If I feed it less than 3 times a day, I have noticed that it starts to weaken considerably and develop a strong acidic smell. Feeding frequency varies greatly depending on the temperature of your environment.

Feeding frequency also varies depending on the age of your sourdough starter. A young sourdough starter may take a full day to reach its peak height, and as the sourdough starter matures over the course of weeks, it will take a shorter time to reach its peak height. Monitor your sourdough starter closely and take note of how long it takes to reach maximum rise, and watch as it gains strength and rises quicker after every feedings.

The best feeding frequency for your sourdough starter is when it reaches its peak height and will not rise any further if given more time. This indicates that the wild yeast and bacteria has consumed most of the food in the culture, and fermentation reaction and gas production has slowed down significantly.

Fermentation Temperature: Allow to ferment at 25 Celcius

Temperature is arguable the most important factor that determines the rate of fermentation, gas production and subsequently the time it takes for the sourdough starter to double in size. A small change in temperature have a significant impact in the rate of fermentation.

The optimum rate for wild yeast fermentation is around 25 Celcius, as the temperature increases or decreases, the rate of fermentation suffers.

However, sourdough starter also contains bacteria which ferments best at a higher temperature than wild yeast at about 30 Celcius. Similarly as the temperature increases or decreases the rate of fermentation suffers.

If the sourdough starter is allowed to ferment at a temperature much lower than 25 Celcius, the rate of fermentation will be considerably slower, and the starter will not have enough strength and vigor to be used to bake b read.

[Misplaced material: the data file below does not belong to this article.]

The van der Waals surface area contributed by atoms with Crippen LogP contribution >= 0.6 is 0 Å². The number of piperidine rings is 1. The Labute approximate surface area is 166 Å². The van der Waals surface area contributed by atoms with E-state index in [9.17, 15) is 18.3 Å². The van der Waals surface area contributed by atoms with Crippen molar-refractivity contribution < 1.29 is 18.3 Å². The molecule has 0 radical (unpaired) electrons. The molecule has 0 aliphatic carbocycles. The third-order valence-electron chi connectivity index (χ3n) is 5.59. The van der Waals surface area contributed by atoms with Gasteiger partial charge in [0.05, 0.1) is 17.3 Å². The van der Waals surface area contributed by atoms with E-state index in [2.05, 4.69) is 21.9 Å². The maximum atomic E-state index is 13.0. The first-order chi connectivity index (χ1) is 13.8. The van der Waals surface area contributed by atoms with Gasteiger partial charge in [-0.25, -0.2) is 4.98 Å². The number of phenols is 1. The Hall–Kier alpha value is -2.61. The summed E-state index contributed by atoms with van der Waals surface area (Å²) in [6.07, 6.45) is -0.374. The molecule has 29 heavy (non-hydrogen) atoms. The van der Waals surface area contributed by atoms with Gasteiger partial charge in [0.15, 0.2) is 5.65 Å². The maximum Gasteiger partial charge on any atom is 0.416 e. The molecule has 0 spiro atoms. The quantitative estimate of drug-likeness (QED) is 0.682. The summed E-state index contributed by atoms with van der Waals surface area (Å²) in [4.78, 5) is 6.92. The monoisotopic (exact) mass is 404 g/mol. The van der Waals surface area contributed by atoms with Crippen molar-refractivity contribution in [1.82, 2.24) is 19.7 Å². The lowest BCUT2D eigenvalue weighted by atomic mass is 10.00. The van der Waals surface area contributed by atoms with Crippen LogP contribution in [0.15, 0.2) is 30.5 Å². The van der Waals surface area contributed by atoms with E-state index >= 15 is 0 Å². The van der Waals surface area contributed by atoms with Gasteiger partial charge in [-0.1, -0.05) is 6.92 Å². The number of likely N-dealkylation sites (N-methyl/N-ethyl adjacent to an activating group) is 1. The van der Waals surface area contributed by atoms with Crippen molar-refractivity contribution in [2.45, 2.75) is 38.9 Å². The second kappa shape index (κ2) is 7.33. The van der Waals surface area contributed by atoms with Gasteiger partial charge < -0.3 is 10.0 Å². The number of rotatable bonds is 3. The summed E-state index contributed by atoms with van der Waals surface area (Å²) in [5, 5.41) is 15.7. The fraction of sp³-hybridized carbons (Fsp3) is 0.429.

If the sourdough starter is allowed to ferment at a high temperature of about 30 Celcius, bacteria fermentation will dominate, and a considerable amount of acid will be released into the sourdough starter. At higher fermentation temperatures, the sourdough starter will tend to become too acidic.

The best temperature for fermentation would be 25 Celcius; a deviation of 1-2 Celcius is acceptable. Fermenting at this temperature ensures that the rate of fermentation is at a very high level, and fermentation is carried out by a balance between the wild yeast and acid producing bacteria.

Type of water: Unchlorinated water

Most cities in the world uses chlorine to disinfect the water supply; chlorine kills most microorganisms in the water and remains active for a long time in tap water. If chlorine is not removed from the water before it is used in your sourdough starter, it will weaken the culture.

However, using unchlorinated water will have the least impact to the strength of your sourdough starter as compared to the other methods listed above. It is still worth practicing as it definitely has some positive impact to the sourdough starter, but more importantly fine tune the type of flour that you use, the feeding frequency and fermentation temperature first.

There are 3 effective ways to remove chlorine from water:

  1. Leaving it uncovered overnight – chlorine dissipates through evaporation if the water is left uncovered overnight.
  2. Boiling the water – boiling the water speeds up the evaporation of chlorine, keep water at a full boil for about 15 minutes and allow to cool to room temperature.
  3. Using a carbon filter – chloramine is a sterilization chemical found in water that is harder to remove than chlorine. A carbon filter is required to deactivate chloramine in water.


Hey there! I'm Sam, your go-to pal for all things sourdough. I've been baking and kneading for 10 fun-filled years, and I can't wait to share the joy of turning simple ingredients into heavenly sourdough bread with you. Grab your apron and let's dive into this amazing world of sourdough bread together on this blog.